Visit the National Wildlife Federation website to learn more about Schoolyard Habitats and to find resources suited for outdoor learning.


Can you imagine using a block of ice or a tree branch as your bed, or trying to sleep while standing on one leg? The November issue of Ranger Rick® magazine has a story that highlights the sleeping habits of animals like bears, giraffes, sea otters, and whitetip reef sharks, to name a few. It’s a fun story to share with students as they learn more about the sometimes unusual habits of creatures that live both above ground and in the water.

The extension activity in the November Ranger Rick Educator’s Guide provides questions that students can use to further investigate animal sleep habits such as how long and when do some animals sleep. Students can browse through the National Wildlife Federation Wildlife Guide to learn more about their favorite wildlife.


During November, we turn our focus to the Biodiversity Pathway and related Sustainable Development Goal 14Life Below Water and Goal 15Life on Land. While implementing the Eco-Schools USA Biodiversity Pathway, students have the opportunity for outdoor, hands-on learning as they focus on assessing the diversity of plants and wildlife found on the school grounds and within the community. SDG 14 targets, stress important issues surrounding marine and coastal biodiversity, and provide students opportunities to brainstorm ways they can prevent and reduce marine pollution. Many SDG 15 targets focus on the role of forests in protecting biodiversity.

Follow @EcoSchoolsUSA on Facebook and Twitter to get more tips and information related to this pathway and to the SDGs. Remind students to share our tips and information during morning announcements, news programming and/or monthly communications. #GlobalGoal14 #GlobalGoal15 #Biodiversity


Stump Jump
A recent post on the National Wildlife Federation blog details how Nature Play Spaces can be used to help kids in an urban environment grow connections to the natural world. Young students at Windsor Hills Elementary School in Baltimore City got involved in planning the new space. Read Bringing the Joy of the Forest to the City for the full story, view some great photos and see how students and community worked together to receive the highest Eco-Schools honor, the Green Flag.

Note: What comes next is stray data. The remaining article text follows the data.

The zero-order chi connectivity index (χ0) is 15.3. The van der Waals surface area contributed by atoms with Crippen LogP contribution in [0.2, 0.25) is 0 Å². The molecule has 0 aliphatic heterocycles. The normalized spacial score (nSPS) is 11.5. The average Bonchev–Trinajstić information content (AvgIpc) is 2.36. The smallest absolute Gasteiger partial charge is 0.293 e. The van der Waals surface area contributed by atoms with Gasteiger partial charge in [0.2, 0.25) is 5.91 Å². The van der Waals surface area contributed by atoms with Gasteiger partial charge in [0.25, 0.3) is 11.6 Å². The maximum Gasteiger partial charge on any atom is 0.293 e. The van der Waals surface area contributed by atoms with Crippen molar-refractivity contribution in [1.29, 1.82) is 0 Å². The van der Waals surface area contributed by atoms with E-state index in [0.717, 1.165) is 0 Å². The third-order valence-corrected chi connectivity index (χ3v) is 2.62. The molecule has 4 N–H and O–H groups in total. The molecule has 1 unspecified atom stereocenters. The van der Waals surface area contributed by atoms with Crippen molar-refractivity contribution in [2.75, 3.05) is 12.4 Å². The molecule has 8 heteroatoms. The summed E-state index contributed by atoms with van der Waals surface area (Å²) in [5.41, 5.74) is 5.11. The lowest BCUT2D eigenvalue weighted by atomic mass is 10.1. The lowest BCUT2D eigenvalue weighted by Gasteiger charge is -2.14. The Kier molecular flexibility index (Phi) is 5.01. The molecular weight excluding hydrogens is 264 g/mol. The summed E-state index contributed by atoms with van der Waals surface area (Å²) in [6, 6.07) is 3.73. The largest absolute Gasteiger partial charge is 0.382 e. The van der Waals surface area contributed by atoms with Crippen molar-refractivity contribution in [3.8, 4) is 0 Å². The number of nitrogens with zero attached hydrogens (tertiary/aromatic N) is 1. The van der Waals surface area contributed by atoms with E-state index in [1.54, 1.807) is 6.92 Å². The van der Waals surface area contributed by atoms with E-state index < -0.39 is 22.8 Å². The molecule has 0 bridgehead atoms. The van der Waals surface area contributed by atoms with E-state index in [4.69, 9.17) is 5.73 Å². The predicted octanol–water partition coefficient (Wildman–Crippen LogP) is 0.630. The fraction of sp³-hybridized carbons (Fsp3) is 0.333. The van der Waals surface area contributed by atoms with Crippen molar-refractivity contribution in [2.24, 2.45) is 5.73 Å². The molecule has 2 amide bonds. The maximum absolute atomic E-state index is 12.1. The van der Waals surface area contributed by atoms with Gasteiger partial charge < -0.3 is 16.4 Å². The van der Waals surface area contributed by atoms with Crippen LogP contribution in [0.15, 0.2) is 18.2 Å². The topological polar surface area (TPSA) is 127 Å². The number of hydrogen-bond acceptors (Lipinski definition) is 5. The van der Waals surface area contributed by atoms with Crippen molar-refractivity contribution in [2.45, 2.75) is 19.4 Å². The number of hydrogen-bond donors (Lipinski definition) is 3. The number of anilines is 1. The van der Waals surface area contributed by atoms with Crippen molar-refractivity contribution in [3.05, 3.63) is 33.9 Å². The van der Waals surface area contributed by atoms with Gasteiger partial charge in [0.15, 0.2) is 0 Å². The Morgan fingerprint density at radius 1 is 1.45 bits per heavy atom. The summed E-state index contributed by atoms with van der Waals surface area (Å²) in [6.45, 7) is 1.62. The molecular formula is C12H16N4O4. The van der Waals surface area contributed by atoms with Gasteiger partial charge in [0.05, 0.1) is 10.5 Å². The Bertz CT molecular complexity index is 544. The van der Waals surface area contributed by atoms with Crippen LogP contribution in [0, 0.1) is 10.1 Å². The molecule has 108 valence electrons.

Over the years, we’ve received a lot of feedback from teachers about our program and resources. With that in mind, we are excited to be working with the National Wildlife Federation web strategy and content team to bring our audiences a new and updated Eco-Schools USA interface. 

As we move toward streamlined access to program resources, we are also in the process of updating our pathway audits to correspond with grade-bands K-2, 3-5, 6-8, and 9-12. Check out the new look in the Schoolyard Habits® and WOW pathway audits.


The Christmas Bird Count
Did you know that the National Audubon Society relies on the community to help conduct an important early-winter bird count? Every year, thousands of volunteer citizen scientists from around the country go outside and count birds in a 24-hour period. Data gathered from the Christmas Bird Count provides conservation biologists and ornithologists a view as to how birds are doing over time. This year, the count will be held Friday, December 14, 2018 through Saturday, January 5, 2019, with each local count happening on a single day. In addition, mark your calendar for the Great Backyard Bird Count, which will be held February 15 – 18, 2019.